Cathay Pacific Airways CEO Tony Tyler says governments and regulators make life more complicated for an industry that's already suffering from dire economic conditions.
He says governments have traditionally viewed the sector a cash cow, but notes that in the last 60 years airlines enjoyed average margins of just 0.3%. "Even at the peak of the cycle, margins were less than 3% - some cash cow!"
"Regulators, governments, and stakeholders like airports don't make it easy to improve on that. When they met in Brussels the Association of European Airlines branded regulation on the industry 'unacceptably burdensome' and that much of it was 'costly and needless.' I couldn't agree more - and it's never more apparent than when the industry is wracked by crisis, as at present."
Tyler cites several examples of governments and regulators making things more challenging for airlines. These include a bill before Canada's parliament that will compensate passengers for such things as delays and cancellations, 'unrealistic' regulations in the USA, and the UK's using "the environment to excuse or justify massive increases in its air passenger duty beginning in November."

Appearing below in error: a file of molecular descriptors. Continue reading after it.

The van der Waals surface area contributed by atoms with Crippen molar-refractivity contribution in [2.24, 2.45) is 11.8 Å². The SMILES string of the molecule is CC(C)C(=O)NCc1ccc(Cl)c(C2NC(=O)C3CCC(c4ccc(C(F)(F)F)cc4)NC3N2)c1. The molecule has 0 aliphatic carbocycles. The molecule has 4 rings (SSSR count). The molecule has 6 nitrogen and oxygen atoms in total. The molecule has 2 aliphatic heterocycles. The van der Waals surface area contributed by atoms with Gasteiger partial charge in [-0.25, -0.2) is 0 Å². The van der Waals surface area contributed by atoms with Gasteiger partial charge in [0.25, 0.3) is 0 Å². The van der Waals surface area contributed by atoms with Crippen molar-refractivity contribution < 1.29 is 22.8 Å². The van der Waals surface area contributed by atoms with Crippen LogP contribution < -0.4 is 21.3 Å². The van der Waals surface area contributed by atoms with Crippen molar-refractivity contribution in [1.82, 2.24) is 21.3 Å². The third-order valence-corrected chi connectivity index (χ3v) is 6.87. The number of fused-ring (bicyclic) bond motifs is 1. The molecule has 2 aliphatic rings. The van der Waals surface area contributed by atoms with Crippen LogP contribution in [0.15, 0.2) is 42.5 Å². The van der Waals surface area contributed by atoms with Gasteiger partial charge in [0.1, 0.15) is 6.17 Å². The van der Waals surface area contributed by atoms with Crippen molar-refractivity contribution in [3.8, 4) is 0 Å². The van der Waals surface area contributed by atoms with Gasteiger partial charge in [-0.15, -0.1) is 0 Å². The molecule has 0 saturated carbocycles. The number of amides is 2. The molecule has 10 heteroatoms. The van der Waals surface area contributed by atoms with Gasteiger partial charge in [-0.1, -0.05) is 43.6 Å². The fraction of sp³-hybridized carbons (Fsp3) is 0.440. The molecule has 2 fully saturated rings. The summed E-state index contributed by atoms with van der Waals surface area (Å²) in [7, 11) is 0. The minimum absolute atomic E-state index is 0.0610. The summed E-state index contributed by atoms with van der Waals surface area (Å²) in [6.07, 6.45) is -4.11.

He also says authorities in the US and EU are dragging their feet over a bid from three of Cathay's oneworld alliance partners - American Airlines, British Airways, and Iberia - for worldwide antitrust immunity.
"We live in a world where politicians and bureaucrats sing the praises of competition," says Tyler. "Yet some of their actions speak louder than words. Rival global air alliances SkyTeam and Star Alliance have already enjoyed transatlantic antitrust immunity for some years, putting our oneworld at a distinct disadvantage.
"If the oneworld carriers receive their clearance - as they should - it will mean stronger inter-alliance competition, more choice, more services and more benefits for customers. It's completely illogical and unreasonable that they shouldn't operate on the same playing field."